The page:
And then there's the huge divergence between the president Obama said he would be and the president he's actually been. In 2008, Obama insisted that he was a unifier, a pragmatist and a non-ideologue. You don't have to be a birther or a secret-Muslim conspiracy theorist to feel like that was all a big con job. That's politics and not deceit (a subtle distinction!), but dismay at how Obama has governed doesn't amount to racial panic either. And blame for the widespread feeling that we were sold a bill of goods by a cheering press does, in fact, belong to the press.
Yes, Obama also signaled to his base that he intended to be a "transformative" president, a progressive Ronald Reagan. But that message was intended only for his base. Whenever conservatives picked up on those notes -- when he said he wanted to "spread the wealth around," etc. -- the immediate response from the Sunday talk show crowd was that conservatives were being paranoid for misreading Obama, the pragmatist.
It's fine to beat up on conspiracy theorists, but journalistic muckety-mucks who are mystified by their ever-shrinking credibility -- and profitability -- might wonder what they've done to fuel a climate of distrust. There's a reason why ABC's Jake Tapper is one of the few nonconservative reporters respected on the right: He's stayed as skeptical of Obama as he was of George W. Bush.
Meanwhile, it's fascinating how much attention the conspiracy theorists get. It's almost as if some journalists want to use them as bogeymen to discredit all criticism of Obama. That's some journalists, not all.

Ted Cruz's Victory Foretells Conservative Takeover of GOP

Sacbee.com ^ | 7-31-2012 | Richard Viguerie

"The victory of Ted Cruz in the Texas Republican Senate runoff primary means that the torch is being passed to a new generation of principled small government constitutional conservatives and that the 'let's make a deal' Republican Party of old will soon go the way of the Dodo bird.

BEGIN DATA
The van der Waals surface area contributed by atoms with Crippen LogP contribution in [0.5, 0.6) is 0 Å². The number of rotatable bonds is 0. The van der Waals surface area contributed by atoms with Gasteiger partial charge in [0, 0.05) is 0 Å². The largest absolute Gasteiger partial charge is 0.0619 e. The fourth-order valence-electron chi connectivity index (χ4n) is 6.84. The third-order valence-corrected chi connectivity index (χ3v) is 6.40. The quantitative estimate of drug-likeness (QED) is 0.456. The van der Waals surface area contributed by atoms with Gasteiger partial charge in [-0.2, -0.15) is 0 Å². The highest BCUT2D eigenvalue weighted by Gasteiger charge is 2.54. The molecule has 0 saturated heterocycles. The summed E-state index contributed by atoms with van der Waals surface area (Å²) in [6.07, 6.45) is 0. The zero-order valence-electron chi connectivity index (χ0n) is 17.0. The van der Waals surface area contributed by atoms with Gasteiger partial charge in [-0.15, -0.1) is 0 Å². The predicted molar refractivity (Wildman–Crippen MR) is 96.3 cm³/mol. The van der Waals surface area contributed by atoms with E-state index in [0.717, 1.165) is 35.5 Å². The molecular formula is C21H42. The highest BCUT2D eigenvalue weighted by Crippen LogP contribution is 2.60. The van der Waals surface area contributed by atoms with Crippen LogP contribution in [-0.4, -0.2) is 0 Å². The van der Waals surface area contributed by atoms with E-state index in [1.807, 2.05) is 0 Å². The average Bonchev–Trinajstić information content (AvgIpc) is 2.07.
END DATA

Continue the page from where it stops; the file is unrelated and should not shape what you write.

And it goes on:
"Ted's nomination sent a strong signal that a new conservative Republican Party is being born and, by 2016, principled conservatives will replace most leaders in Congress and the Party at the national, state, and local levels. GOP leaders should 'ask not for whom the bell tolls -- it tolls for thee.'

Read more here: http://www.sacbee.com/2012/07/31/4679803/richard-viguerie-ted-cruzs-victory.html#storylink=cpy

(Excerpt) Read more at sacbee.com ...

California: The Road Warrior Is Here


July 29, 2012 - 10:56 pm - by Victor Davis Hanson

Where’s Mel Gibson When You Need Him?
George Miller’s 1981 post-apocalyptic film The Road Warrior envisioned an impoverished world of the future. Tribal groups fought over what remained of a destroyed Western world of law, technology, and mass production. Survival went to the fittest — or at least those who could best scrounge together the artifacts of a long gone society somewhat resembling the present West.
In the case of the Australian film, the culprit for the detribalization of the Outback was some sort of global war or perhaps nuclear holocaust that had destroyed the social fabric. Survivors were left with a memory of modern appetites but without the ability to reproduce the means to satisfy them: in short, a sort of Procopius’s description of Gothic Italy circa AD 540.

Our Version
Sometimes, and in some places, in California I think we have nearly descended into Miller’s dark vision — especially the juxtaposition of occasional high technology with premodern notions of law and security. The state deficit is at $16 billion. Stockton went bankrupt; Fresno is rumored to be next. Unemployment stays over 10% and in the Central Valley is more like 15%. Seven out of the last eleven new Californians went on Medicaid, which is about broke. A third of the nation’s welfare recipients are in California. In many areas, 40% of Central Valley high school students do not graduate — and do not work, if the latest crisis in finding $10 an hour agricultural workers is any indication. And so on.